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Motivational Interviewing with Latino Populations. Presenter : James (Diego) Rogers, PsyD, CPRP VP of Clinical Services Community Research Foundation San Diego, CA MINT Member 2004. What is Motivational Interviewing?.

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Motivational Interviewing with Latino Populations

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Motivational Interviewingwith Latino Populations


James (Diego) Rogers, PsyD, CPRP

VP of Clinical Services

Community Research Foundation

San Diego, CA

MINT Member 2004

What is Motivational Interviewing?

  • A person-centered directive method for enhancing internal motivation for change by exploring and resolving ambivalence.

    (Miller & Rollnick, 1991; 2002)

What is Motivational Interviewing?

  • A way of being with a person, not just a set of techniques for doing counseling.

    (Miller & Rollnick, 1991; 2002)

Broader than Behavior Change

  • Decision- to make a choice

    • Forgiveness, leaving or staying

  • Attitude- to become a different person

    • To be more compassionate, assertive etc.

  • Resolution- acceptance

    • Complicated grief

    • Finding peace regarding a decision

    • Tolerance for anxiety, uncertainty etc.

MI Spirit

  • Autonomy (Person-centered)

  • Collaboration

  • Compassion

  • Evocation (Guiding/eliciting style)

Normal Human Reactions to the Righting Reflex (Teach/Direct)


Not respectedArguingDisengaged

Not understoodDiscountingDisliking

Not heardDefensiveInattentive



UncomfortableDelayingNot return

Unable to changeJustifying

Normal Human Responses to a Listen/Evoke/Empathic Style


UnderstoodOpenTalk more




Comfortable/safeListeningCome back


Hopeful/Able to change

“Change Talk”

The goal of MI is for the provider to guide the client to discuss/argue for his/her own reasons for change in a compassionate way that respects the client’s autonomy.

4 Principles of MI(2nd Edition)

  • Express Empathy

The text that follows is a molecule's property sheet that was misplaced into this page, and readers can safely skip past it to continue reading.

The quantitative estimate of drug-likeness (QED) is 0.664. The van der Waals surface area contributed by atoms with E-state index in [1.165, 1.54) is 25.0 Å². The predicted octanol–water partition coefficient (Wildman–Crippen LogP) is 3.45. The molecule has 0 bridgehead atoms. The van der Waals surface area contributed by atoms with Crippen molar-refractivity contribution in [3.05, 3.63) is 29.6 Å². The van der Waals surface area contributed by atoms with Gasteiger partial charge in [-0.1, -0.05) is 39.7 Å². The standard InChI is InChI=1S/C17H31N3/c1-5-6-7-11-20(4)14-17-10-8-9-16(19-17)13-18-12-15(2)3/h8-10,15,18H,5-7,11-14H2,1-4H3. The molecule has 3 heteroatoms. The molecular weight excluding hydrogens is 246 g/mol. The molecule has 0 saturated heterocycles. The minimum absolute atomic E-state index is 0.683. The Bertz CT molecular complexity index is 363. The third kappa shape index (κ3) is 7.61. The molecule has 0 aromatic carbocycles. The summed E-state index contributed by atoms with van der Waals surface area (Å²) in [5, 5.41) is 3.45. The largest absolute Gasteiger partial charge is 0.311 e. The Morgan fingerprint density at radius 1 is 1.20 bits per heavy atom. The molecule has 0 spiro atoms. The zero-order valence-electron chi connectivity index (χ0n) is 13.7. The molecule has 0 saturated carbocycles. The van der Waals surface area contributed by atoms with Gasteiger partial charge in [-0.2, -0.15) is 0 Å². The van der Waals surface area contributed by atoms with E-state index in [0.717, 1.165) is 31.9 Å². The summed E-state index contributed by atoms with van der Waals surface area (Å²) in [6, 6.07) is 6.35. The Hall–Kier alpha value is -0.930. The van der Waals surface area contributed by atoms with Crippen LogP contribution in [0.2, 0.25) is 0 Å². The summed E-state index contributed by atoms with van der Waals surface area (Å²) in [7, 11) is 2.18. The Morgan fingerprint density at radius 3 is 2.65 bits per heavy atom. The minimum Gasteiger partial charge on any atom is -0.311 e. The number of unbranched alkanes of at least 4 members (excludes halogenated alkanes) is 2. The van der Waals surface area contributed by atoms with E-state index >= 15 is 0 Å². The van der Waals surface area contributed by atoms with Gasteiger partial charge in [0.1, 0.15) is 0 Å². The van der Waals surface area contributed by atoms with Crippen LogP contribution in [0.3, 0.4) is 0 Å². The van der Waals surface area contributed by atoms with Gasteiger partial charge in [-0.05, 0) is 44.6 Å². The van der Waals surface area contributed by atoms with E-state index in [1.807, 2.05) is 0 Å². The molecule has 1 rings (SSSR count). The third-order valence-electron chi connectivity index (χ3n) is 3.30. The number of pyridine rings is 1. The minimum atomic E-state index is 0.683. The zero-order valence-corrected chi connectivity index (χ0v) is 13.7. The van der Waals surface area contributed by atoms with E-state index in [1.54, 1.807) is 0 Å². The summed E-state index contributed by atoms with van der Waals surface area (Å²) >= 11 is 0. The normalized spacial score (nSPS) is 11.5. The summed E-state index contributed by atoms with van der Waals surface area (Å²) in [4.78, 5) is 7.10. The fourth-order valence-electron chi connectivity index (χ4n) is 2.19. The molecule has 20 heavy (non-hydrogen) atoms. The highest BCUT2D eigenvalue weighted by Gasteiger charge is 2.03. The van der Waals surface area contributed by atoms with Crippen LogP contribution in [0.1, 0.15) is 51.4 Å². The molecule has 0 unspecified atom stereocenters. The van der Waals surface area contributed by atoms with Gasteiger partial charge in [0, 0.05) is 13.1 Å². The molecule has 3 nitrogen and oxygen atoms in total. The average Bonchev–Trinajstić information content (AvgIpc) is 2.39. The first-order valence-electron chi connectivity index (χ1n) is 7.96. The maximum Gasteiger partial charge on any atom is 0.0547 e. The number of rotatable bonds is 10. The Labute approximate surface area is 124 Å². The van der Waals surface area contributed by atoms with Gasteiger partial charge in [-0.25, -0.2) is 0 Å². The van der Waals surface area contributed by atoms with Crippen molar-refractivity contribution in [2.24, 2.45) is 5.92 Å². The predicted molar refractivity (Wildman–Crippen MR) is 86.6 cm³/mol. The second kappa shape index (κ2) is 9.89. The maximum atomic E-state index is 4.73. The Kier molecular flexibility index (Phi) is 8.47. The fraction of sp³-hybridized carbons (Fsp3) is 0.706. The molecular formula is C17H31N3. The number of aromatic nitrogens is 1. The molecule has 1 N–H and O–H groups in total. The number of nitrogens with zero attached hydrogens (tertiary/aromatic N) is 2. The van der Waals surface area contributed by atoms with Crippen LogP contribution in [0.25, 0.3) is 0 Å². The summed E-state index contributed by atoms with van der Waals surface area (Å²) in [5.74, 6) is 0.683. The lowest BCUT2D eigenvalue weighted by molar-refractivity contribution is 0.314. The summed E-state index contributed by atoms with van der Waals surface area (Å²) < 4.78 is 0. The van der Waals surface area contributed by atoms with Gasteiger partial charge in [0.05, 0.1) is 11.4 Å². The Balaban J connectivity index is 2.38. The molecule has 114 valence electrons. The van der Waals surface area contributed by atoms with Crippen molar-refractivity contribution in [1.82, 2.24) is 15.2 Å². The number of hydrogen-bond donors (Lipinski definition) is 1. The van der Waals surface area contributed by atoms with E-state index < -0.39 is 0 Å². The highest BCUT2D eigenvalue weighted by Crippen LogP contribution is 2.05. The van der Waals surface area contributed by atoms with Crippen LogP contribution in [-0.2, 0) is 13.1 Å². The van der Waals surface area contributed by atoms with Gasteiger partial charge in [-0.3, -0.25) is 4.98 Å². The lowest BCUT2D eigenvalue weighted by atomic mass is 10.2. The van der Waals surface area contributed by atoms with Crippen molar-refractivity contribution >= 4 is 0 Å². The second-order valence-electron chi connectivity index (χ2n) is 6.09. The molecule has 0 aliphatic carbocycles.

• Develop Discrepancy

  • Roll with Resistance

  • Support Self-efficacy/Elicit Change Talk

    (Miller & Rollnick, 1991; 2002)

Express Empathy(Use your OARS)

  • Open-ended questions

  • Affirmations

  • Reflections

  • Summaries

Develop Discrepancy

  • Empathize with the ambivalence

  • Explore gains/losses of all options

  • Imagine extreme outcomes

  • Look forward & backward

  • Amplify ambivalence with reflections & affirmations

  • Values sorting

What is Resistance?

  • Therapy Interfering Behaviors

  • Interpersonal (It takes two to resist)

  • A signal of dissonance (empathic failure)

  • Predictive of (non)change

What is Sustain Talk?

  • Desire for status quo

  • Inability to change

  • Reasons for sustaining status quo

  • Need for status quo

  • Commitment to status quo

Sustain Talk and Resistance

  • Sustain Talkis about the target behavior

    • I really don’t want to stop smoking

    • I have to have my pills to make it through the day

  • Resistanceis about your relationship

    • You can’t make me quit

    • You don’t understand how hard it is for me

  • Both are highly responsive to counselor style

How to Roll w/ Resistance(Sustain Talk)

  • Simple/Double-sided Reflections

  • Shifting Focus

  • Agreement with a Twist

  • Emphasizing Personal Choice

  • Reframing

Change Talk & Sustain Talk

Opposite sides of the same coin

Preparatory Change Talk

  • DESIRE to change (want, like, wish . . )

  • ABILITY to change (can, could . . )

  • REASONS to change (if . . then)